This volume offers an introductory overview to the short stories of Katherine Mansfield, discussing a wide range of her most famous stories from different viewpoints. The book elaborates on Mansfield's themes and techniques, thereby guiding the reader - via close textual analysis - to an understanding of the author's modernist techniques.
Author: The Paris Review
Release Date: 2012-10-02
A New York Magazine Best Book of the Year A Huffington Post Best Book of the Year Twenty contemporary authors introduce twenty sterling examples of the short story from the pages of The Paris Review. What does it take to write a great short story? In Object Lessons, twenty contemporary masters of the genre answer that question, sharing favorite stories from the pages of The Paris Review. Over the course of the last half century, the Review has launched hundreds of careers while publishing some of the most inventive and best-loved stories of our time. This anthology---the first of its kind---is more than a treasury: it is an indispensable resource for writers, students, and anyone else who wants to understand fiction from a writer's point of view. "Some chose classics. Some chose stories that were new even to us. Our hope is that this collection will be useful to young writers, and to others interested in literary technique. Most of all, it is intended for readers who are not (or are no longer) in the habit of reading short stories. We hope these object lessons will remind them how varied the form can be, how vital it remains, and how much pleasure it can give."—from the Editors' Note WITH SELECTIONS BY Daniel Alarcón · Donald Barthelme · Ann Beattie · David Bezmozgis · Jorge Luis Borges · Jane Bowles · Ethan Canin · Raymond Carver · Evan S. Connell · Bernard Cooper · Guy Davenport · Lydia Davis · Dave Eggers · Jeffrey Eugenides · Mary Gaitskill · Thomas Glynn · Aleksandar Hemon · Amy Hempel · Mary-Beth Hughes · Denis Johnson · Jonathan Lethem · Sam Lipsyte · Ben Marcus · David Means · Leonard Michaels · Steven Millhauser · Lorrie Moore · Craig Nova · Daniel Orozco · Mary Robison · Norman Rush · James Salter · Mona Simpson · Ali Smith · Wells Tower · Dallas Wiebe · Joy Williams
Author: George W. Gerwig
Publisher: BiblioBazaar, LLC
Release Date: 2008-11
This is a pre-1923 historical reproduction that was curated for quality. Quality assurance was conducted on each of these books in an attempt to remove books with imperfections introduced by the digitization process. Though we have made best efforts - the books may have occasional errors that do not impede the reading experience. We believe this work is culturally important and have elected to bring the book back into print as part of our continuing commitment to the preservation of printed works worldwide.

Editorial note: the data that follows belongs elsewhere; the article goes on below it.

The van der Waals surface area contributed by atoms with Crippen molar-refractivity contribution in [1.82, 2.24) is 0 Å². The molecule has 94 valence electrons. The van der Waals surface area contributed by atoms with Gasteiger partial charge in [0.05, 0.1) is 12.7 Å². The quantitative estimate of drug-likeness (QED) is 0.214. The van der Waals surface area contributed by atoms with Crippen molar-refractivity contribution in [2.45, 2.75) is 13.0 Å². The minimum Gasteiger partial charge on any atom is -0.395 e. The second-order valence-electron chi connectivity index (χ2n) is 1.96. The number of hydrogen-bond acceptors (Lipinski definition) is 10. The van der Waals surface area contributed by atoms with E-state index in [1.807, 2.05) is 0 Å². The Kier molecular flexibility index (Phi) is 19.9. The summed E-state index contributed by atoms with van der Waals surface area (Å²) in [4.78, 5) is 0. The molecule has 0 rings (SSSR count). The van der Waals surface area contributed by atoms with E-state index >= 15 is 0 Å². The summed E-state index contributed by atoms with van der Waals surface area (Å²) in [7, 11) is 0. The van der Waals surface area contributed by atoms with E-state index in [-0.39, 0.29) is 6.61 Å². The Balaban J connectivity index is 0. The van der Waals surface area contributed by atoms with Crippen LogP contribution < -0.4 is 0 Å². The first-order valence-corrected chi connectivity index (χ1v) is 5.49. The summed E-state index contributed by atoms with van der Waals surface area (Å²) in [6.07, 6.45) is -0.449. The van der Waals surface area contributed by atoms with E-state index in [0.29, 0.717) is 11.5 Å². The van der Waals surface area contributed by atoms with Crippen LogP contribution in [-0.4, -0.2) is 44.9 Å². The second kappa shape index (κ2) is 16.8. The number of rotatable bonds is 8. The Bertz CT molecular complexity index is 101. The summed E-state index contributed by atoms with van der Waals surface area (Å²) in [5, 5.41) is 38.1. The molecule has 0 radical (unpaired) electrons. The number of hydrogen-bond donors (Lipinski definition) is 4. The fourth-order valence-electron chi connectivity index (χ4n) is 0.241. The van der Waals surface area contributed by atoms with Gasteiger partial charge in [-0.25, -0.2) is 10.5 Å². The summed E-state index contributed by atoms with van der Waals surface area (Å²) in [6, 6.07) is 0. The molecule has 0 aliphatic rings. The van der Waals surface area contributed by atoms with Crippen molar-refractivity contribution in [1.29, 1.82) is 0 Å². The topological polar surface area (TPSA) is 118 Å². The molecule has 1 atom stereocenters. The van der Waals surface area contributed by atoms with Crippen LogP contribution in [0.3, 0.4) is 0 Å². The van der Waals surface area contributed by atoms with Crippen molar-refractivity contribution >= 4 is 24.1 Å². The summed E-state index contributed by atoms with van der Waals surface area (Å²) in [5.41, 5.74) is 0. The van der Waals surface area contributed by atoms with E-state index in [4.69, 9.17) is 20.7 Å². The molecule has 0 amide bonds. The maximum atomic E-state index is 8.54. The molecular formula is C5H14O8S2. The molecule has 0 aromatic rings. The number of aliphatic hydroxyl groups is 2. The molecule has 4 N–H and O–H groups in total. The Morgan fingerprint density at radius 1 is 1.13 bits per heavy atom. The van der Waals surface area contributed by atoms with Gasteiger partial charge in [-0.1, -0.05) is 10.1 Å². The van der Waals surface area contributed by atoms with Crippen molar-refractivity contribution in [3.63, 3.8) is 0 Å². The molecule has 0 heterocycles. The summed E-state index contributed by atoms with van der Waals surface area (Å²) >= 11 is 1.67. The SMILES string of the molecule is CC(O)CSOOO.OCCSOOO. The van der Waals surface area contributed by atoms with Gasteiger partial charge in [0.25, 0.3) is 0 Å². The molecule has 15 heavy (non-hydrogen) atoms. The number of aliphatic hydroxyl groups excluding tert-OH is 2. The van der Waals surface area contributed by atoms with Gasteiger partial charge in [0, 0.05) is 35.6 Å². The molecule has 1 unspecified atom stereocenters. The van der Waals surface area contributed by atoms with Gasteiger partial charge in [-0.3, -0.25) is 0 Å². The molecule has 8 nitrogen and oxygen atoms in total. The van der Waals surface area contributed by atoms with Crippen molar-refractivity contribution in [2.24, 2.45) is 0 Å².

Author: Per Winther
Publisher: Univ of South Carolina Press
Release Date: 2004
Genre: Literary Criticism
The Art of Brevity gathers fresh ideas about the theory and writing of short fiction from around the globe to produce an international, inclusive exploration of the steadily growing field of short story studies. Though Anglo-American scholars have served as the primary developers of contemporary short story theory since the field's inception in the 1960s, this volume adds the contributions of scholars living in other parts of the world. Such Anglo-American pioneers as Mary Rohrberger, Charles May, Susan Lohafer, and John Gerlach join with short fiction scholars at universities in Norway, Denmark, Sweden, and Canada to build academic bridges and expand the field, geographically as well as conceptually. Contributors to the volume weave together themes of time, space, compression, mystery, reader response, and narrative closure. They discuss writers as varied as Edgar Allan Poe, Nathaniel Hawthorne, Herman Melville, Sarah Orne Jewett, James Joyce, Franz Kafka, Ernest Hemingway, Mavis Gallant, Flannery O'Connor, Eudora Welty, Margaret Atwood, Alice Munro, and Robert Olen Butler. the nineteenth-century queer short story, and contemporary Danish short shorts.
Author: Richard Raskin
Release Date: 2015-10-06
Genre: Performing Arts
This work is the first of its kind to single out individual short fiction films for comprehensive presentation and close study. Two Men and a Wardrobe (Roman Polanski, Poland, 1958, 15 min.), Coffee and Cigarettes (Jim Jarmusch, USA, 1986, 6 min.), Sunday (John Lawlor, Ireland, 1988, 8 min.), Cat’s Cradle (Liz Hughes, Australia, 1991, 12 min.), Eating Out (Pal Sletaune, Norway, 1993, 7 min.), Come (Marianne Olsen Ulrichsen, Norway, 1995, 4.5 min.), Wind (Marcell Ivanyi, Hungary, 1996, 6 min.), Possum (Brad McGann, New Zealand, 1997, 14 min.), and The War Is Over (Nina Mimica, Italy, 1997, 7 min.) are the nine short fiction films studied. The films represent a broad range of storytelling approaches and a number of very different film cultures. Each film has a chapter of its own, including a shot-by-shot reproduction of the film with a still from every shot. In most cases, an interview with the director and an original screenplay and storyboard is also included. The book also describes a new conceptual model, derived from the films studied in the work, which can be used both for analyzing the ways in which a short fiction film tells its story and as a set of guidelines for student filmmakers writing their own screenplays. Instructors considering this book for use in a course may request an examination copy here.